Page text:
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Media & Entertainment

Sony PlayStation 5 goes on sale, joining game console battle

Japanese company targets 'huge opportunity' in Southeast Asia

The PlayStation 5 is handed over Thursday to a customer who had reserved it ahead of the debut in Kawasaki, Kanagawa Prefecture. (Photo by Kei Higuchi)

TOKYO -- Sony unveiled its next-generation PlayStation 5 gaming console in major regions including Japan and the U.S. on Thursday, with the Japanese electronics group targeting Asia as a key market as it fights rivals for market share.

The PS5 hits the market two days after Microsoft launched its latest console, the Xbox Series X. Along with Nintendo -- which is not bringing out a new console this year -- the companies hope for a big sales season as pandemic-driven demand for stay-at-home entertainment provides a tailwind for the entire gaming industry.

The PS5 went on sale for $499, along with a cheaper digital edition priced at $399. The unit is a successor to the PS4, launched seven years ago.

On Japan's top flea market platform from Mercari, consoles were selling for more than $900.

Past console releases have brought crowds of fans swarming into stores. This time, PS5 launch day sales were conducted online in a bid to prevent the spread of the coronavirus. Preorders quickly sold out in September.

"The COVID-19 situation makes us very nervous about putting stock into stores around the launch window," Jim Ryan, president and CEO of Sony Interactive Entertainment, which produces the PS5, said in an interview with Nikkei Asia. He said the company wanted to avoid huge queues in front of stores.

An employee at an outlet of consumer electronics retail chain Bic Camera tends to a promotion display for the Sony PlayStation 5 game console on Nov. 10 in Tokyo ahead of its official launch.   © Reuters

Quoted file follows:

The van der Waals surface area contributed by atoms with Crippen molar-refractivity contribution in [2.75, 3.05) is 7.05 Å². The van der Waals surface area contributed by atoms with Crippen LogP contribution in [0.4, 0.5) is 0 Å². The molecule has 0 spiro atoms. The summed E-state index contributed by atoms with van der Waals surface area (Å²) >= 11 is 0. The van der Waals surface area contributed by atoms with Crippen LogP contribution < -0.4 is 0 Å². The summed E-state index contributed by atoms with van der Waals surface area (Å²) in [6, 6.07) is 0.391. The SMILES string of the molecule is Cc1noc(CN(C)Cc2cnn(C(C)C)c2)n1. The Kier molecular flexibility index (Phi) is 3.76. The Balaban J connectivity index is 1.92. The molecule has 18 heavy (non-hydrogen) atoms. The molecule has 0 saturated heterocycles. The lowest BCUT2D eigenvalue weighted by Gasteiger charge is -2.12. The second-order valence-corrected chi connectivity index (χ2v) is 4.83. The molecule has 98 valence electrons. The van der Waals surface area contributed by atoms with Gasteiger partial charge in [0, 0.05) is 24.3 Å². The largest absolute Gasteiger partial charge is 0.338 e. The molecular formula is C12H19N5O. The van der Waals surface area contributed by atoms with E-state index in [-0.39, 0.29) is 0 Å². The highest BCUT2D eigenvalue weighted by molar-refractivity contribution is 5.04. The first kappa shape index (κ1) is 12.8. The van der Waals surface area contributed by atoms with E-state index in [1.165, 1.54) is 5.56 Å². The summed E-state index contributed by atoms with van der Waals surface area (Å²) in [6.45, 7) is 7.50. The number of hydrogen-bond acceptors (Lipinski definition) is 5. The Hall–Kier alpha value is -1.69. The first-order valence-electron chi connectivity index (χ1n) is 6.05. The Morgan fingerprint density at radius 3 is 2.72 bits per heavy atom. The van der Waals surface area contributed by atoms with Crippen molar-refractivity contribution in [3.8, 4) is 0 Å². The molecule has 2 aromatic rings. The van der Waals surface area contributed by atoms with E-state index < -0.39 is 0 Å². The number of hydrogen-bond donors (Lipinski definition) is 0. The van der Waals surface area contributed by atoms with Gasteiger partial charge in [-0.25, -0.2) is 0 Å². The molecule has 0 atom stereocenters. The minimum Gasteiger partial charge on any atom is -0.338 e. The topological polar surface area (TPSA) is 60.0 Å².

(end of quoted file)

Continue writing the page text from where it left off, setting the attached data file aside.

The PS5 and Xbox Series X -- which was also launched with a $499 price tag -- have similar specifications, featuring speedy solid-state drives and powerful processors. But Sony has been able to offer software exclusive to the PS5, including titles like Spider-Man: Miles Morales and Demon's Souls.

Ryan said a strong lineup of games would support PS5 sales: "We've got more games and better games than we've ever had before."

Last month, Sony said it expects to sell more than 7.6 million units of the PS5 by the end of March 2021, which would surpass the PS4's sales over a similar period after its launch.

U.K. based data analytics company Ampere Analysis predicts that the PS5 could sell up to 17.9 million units by the end of 2021 and over 67 million units by 2024, 52% more than its projection for Microsoft's Xbox sales.

The Japanese conglomerate has already experienced a boost in earnings thanks to an increase in homebound gamers amid the coronavirus. Gaming sales were up over 20% in the first six months of this fiscal year, prompting Sony to raise its full-year forecast with a 37% jump in net profit to 800 billion yen ($7.6 billion).

Although Sony doesn't expect PS5 sales to contribute to its earnings this fiscal year, Ryan noted, "We are extremely confident that PS5 will be a robust contributor to a very healthy PlayStation financial ecosystem, very quickly."

Back in 2013, Sony's release of the PS4 in Japan came three months after the launch in the U.S. and Europe. Ryan said that with hindsight "it was not a respectful move toward a very important market." This time Sony has decided to launch the PS5 in Japan on the same day as other major regions.

Ryan noted that Japan is an important market for its console series. "It's the number two market for PS4 after the U.S. and we anticipate that will continue," he said.

Ryan also predicted "huge opportunity" in Southeast Asia, where Sony is "just starting to exploit potential." He cited the region's large, tech-savvy population and fast growing disposable income.

Southeast Asia has seen massive growth in entertainment consumption during COVID-19, with consumer use in the video streaming sector increasing over 20%, according to a report by Google, Singapore state investor Temasek and U.S. consultancy Bain and Company.

"You will see renewed energy and investment from PlayStation into those markets," Ryan said, adding: "We're going to reorganize our market presence, transform our marketing [and] re-energize our connection with the local PlayStation community."

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